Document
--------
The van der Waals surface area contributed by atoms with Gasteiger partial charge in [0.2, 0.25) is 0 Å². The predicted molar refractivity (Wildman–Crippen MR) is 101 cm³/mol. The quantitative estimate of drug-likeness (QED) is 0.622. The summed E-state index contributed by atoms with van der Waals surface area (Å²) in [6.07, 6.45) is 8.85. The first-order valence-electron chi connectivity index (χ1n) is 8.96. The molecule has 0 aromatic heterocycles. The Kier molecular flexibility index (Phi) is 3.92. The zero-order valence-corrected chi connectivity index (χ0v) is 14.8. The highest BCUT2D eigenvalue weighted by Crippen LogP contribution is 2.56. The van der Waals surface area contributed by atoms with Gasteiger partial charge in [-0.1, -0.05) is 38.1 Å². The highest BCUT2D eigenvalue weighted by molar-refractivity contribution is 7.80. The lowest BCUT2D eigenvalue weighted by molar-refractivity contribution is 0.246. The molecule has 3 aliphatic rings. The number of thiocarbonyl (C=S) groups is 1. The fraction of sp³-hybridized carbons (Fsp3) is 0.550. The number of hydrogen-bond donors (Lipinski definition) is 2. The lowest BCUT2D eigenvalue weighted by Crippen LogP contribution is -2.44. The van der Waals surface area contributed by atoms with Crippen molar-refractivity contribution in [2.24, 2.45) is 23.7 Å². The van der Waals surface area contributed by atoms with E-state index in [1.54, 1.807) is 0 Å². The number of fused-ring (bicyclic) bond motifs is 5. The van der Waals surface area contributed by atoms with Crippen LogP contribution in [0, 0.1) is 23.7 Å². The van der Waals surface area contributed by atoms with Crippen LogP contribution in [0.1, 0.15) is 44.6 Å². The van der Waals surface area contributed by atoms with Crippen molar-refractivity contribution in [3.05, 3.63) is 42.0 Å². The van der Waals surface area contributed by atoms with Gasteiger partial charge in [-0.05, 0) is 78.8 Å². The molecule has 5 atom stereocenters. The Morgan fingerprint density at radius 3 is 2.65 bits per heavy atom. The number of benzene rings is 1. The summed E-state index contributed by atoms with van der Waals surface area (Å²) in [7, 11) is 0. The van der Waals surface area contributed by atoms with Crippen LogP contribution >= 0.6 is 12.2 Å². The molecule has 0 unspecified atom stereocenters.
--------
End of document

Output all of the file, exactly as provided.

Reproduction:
The van der Waals surface area contributed by atoms with Gasteiger partial charge in [0.2, 0.25) is 0 Å². The predicted molar refractivity (Wildman–Crippen MR) is 101 cm³/mol. The quantitative estimate of drug-likeness (QED) is 0.622. The summed E-state index contributed by atoms with van der Waals surface area (Å²) in [6.07, 6.45) is 8.85. The first-order valence-electron chi connectivity index (χ1n) is 8.96. The molecule has 0 aromatic heterocycles. The Kier molecular flexibility index (Phi) is 3.92. The zero-order valence-corrected chi connectivity index (χ0v) is 14.8. The highest BCUT2D eigenvalue weighted by Crippen LogP contribution is 2.56. The van der Waals surface area contributed by atoms with Gasteiger partial charge in [-0.1, -0.05) is 38.1 Å². The highest BCUT2D eigenvalue weighted by molar-refractivity contribution is 7.80. The lowest BCUT2D eigenvalue weighted by molar-refractivity contribution is 0.246. The molecule has 3 aliphatic rings. The number of thiocarbonyl (C=S) groups is 1. The fraction of sp³-hybridized carbons (Fsp3) is 0.550. The number of hydrogen-bond donors (Lipinski definition) is 2. The lowest BCUT2D eigenvalue weighted by Crippen LogP contribution is -2.44. The van der Waals surface area contributed by atoms with Crippen molar-refractivity contribution in [2.24, 2.45) is 23.7 Å². The van der Waals surface area contributed by atoms with E-state index in [1.54, 1.807) is 0 Å². The number of fused-ring (bicyclic) bond motifs is 5. The van der Waals surface area contributed by atoms with Crippen LogP contribution in [0, 0.1) is 23.7 Å². The van der Waals surface area contributed by atoms with Crippen LogP contribution in [0.1, 0.15) is 44.6 Å². The van der Waals surface area contributed by atoms with Crippen molar-refractivity contribution in [3.05, 3.63) is 42.0 Å². The van der Waals surface area contributed by atoms with Gasteiger partial charge in [-0.05, 0) is 78.8 Å². The molecule has 5 atom stereocenters. The Morgan fingerprint density at radius 3 is 2.65 bits per heavy atom. The number of benzene rings is 1. The summed E-state index contributed by atoms with van der Waals surface area (Å²) in [7, 11) is 0. The van der Waals surface area contributed by atoms with Crippen LogP contribution >= 0.6 is 12.2 Å². The molecule has 0 unspecified atom stereocenters.